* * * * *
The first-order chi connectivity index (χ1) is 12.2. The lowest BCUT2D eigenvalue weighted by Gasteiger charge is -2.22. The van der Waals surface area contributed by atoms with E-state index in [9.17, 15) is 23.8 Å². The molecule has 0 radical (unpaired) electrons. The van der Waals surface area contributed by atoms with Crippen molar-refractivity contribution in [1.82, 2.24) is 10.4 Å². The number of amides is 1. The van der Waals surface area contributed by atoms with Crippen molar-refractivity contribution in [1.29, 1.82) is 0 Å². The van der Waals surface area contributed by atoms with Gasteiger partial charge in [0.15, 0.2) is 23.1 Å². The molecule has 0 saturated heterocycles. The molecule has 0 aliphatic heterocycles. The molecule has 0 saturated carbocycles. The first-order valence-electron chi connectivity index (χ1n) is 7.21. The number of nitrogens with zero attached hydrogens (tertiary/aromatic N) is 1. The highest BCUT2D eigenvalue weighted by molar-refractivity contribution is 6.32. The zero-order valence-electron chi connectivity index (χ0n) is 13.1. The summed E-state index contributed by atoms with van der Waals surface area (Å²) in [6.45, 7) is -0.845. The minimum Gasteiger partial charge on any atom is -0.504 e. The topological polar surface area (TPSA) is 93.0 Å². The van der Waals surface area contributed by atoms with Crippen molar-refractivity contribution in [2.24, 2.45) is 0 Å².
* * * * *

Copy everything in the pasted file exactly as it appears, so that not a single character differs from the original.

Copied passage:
The first-order chi connectivity index (χ1) is 12.2. The lowest BCUT2D eigenvalue weighted by Gasteiger charge is -2.22. The van der Waals surface area contributed by atoms with E-state index in [9.17, 15) is 23.8 Å². The molecule has 0 radical (unpaired) electrons. The van der Waals surface area contributed by atoms with Crippen molar-refractivity contribution in [1.82, 2.24) is 10.4 Å². The number of amides is 1. The van der Waals surface area contributed by atoms with Crippen molar-refractivity contribution in [1.29, 1.82) is 0 Å². The van der Waals surface area contributed by atoms with Gasteiger partial charge in [0.15, 0.2) is 23.1 Å². The molecule has 0 saturated heterocycles. The molecule has 0 aliphatic heterocycles. The molecule has 0 saturated carbocycles. The first-order valence-electron chi connectivity index (χ1n) is 7.21. The number of nitrogens with zero attached hydrogens (tertiary/aromatic N) is 1. The highest BCUT2D eigenvalue weighted by molar-refractivity contribution is 6.32. The zero-order valence-electron chi connectivity index (χ0n) is 13.1. The summed E-state index contributed by atoms with van der Waals surface area (Å²) in [6.45, 7) is -0.845. The minimum Gasteiger partial charge on any atom is -0.504 e. The topological polar surface area (TPSA) is 93.0 Å². The van der Waals surface area contributed by atoms with Crippen molar-refractivity contribution in [2.24, 2.45) is 0 Å².